Bookmark and Share    Former Assembly Republican leader Paul DiGaetano will be endorsing Steve Lonegan for the Republican nomination for Governor.

The announcement is to take place on Wednesday, February 4th and although it may not change the race to any drastic degree, it is significant.

As a former assemblyman and leader of the assembly, Paul DiGaetano has been there and done that. He has been a part of the establishment and he has fought the establishment. He knows where the bodies are buried and who buried them and he knows what it takes to be a Governor.

DiGaetano ran against Lonegan for the Republican gubernatorial nomination in 2005 yet the past rivalry has apparently not left DiGaetano with any ill will. Instead , the formal rivals will be joining forces.

Although he does not currently hold elected office, DiGaetano‘s endorsement is significant.

While much of the New Jersey Republican establishment is lining up behind Christie, much like they did with Rudy Giuliani for president, the more established names that Lonegan has on his side, the better.

Right now, it is easy to come out and declare your support for Chris Christie. He has some name I.D. and an established reputation for crime busting. He looks like a winner but he is still untested and a clean slate as far as where he stands on the issues. The groundswell of establishment support for Christie before he even made his candidacy official has been embarrassing and could be detrimental to our chances of winning in November.

POLITICS 24/7 has consistently suggested that we allow the candidates for the Republican nomination for Governor to earn the nomination and to state their cases and prove who will be best to carry our banner in November.

Yet despite the unknown issue positions of former federal prosecutor Chris Christie, incumbent Republican elected officials are rushing to endorse him.

Chris Christie just might be the right man for the job. I don’t know. What I do know is that I have heard a lot more about Steve Lonegan’s positions on the issues and I know a lot more about his thinking than I do about Christie’s.

So all things considered, even though it may be early to endorse any candidate for the nomination, I can easily understand why someone would come out to endorse Steve Lonegan at this point in the game.

Lonegan has made it clear that he is a candidate of change. A candidate who will get government back on track and back to basics. He has also made it clear that he is not afraid of the conservative label and conservative solutions to our problems.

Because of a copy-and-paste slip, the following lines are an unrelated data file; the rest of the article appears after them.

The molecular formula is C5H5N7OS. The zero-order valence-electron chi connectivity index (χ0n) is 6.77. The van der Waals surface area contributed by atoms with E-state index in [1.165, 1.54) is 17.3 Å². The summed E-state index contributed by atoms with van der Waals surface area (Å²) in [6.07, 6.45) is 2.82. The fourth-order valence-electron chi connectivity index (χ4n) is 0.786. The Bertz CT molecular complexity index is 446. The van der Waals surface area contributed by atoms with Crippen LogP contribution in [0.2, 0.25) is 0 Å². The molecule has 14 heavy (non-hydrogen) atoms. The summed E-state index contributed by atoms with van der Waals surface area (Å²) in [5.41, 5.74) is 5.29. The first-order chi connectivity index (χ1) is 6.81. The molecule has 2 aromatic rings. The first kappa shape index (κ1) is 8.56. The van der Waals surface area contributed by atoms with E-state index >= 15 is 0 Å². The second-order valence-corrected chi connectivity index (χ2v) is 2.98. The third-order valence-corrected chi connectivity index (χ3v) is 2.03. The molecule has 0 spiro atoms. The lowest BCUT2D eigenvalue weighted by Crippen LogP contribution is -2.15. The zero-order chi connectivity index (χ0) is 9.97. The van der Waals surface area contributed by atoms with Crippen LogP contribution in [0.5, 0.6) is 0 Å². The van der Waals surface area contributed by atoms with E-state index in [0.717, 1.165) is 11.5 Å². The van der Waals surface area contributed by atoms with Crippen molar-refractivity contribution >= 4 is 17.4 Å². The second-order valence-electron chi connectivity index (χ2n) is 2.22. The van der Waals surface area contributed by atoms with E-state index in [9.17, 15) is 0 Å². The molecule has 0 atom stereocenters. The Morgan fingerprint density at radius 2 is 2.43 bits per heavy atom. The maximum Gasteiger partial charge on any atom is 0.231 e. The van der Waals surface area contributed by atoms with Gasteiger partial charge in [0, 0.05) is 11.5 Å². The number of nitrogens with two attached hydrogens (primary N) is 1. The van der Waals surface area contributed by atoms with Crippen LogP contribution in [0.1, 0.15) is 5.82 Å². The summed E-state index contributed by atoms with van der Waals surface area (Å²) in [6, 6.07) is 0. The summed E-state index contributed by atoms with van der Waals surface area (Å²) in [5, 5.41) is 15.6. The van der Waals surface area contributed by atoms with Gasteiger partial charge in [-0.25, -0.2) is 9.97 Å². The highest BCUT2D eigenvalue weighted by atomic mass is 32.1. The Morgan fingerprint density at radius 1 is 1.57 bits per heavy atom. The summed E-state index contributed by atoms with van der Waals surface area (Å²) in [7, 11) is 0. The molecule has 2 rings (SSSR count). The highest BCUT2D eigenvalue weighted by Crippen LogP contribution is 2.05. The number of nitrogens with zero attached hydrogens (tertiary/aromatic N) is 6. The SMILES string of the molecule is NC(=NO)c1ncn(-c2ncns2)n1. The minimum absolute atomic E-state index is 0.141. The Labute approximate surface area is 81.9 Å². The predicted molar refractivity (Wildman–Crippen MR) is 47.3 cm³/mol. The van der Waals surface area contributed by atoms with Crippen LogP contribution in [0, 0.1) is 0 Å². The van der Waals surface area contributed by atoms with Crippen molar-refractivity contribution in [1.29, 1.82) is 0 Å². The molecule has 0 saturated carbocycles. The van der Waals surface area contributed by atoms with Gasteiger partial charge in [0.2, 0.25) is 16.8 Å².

Chris Christie has yet to let us know if he stands for change and he has yet to demonstrate whether or not he intends to water down a conservative approach to government.

So we can understand Paul DiGaetano’s early endorsement of Steve Lonegan for Governor.

Lonegan is not a blank slate and he has already put forth a plan that people can get behind. Christie has a long way to go before the same can be said of him.

The DiGaetano endorsement of Lonegan is a surprise and it could be the beginning of an upset in the making.


In 2008, New Jersey Republican county chairs and elected officials began lining up behind the candidacy of Rudy Giuliani for President. That helped to essentially make our earlier than normal presidential primary inconsequential. Their solid support for Rudy, combined with the high cost of running statewide in New Jersey and the winner take all delegate rules that they created, made New Jersey a state that would not have been worth the time and investment of any of the other candidates.

It just so happened that the establishments early support for Rudy didn’t matter anyway. By the time the New Jersey presidential primary rolled around, Rudy was out of the race.

Perhaps the Republican establishment should learn a lesson from that little experience and let the candidates work for our support rather than have us kiss their rings and give away the ranch.

Perhaps they should take a lesson from Paul DiGaetano and give their support to someone who has been giving us a reason to support him.

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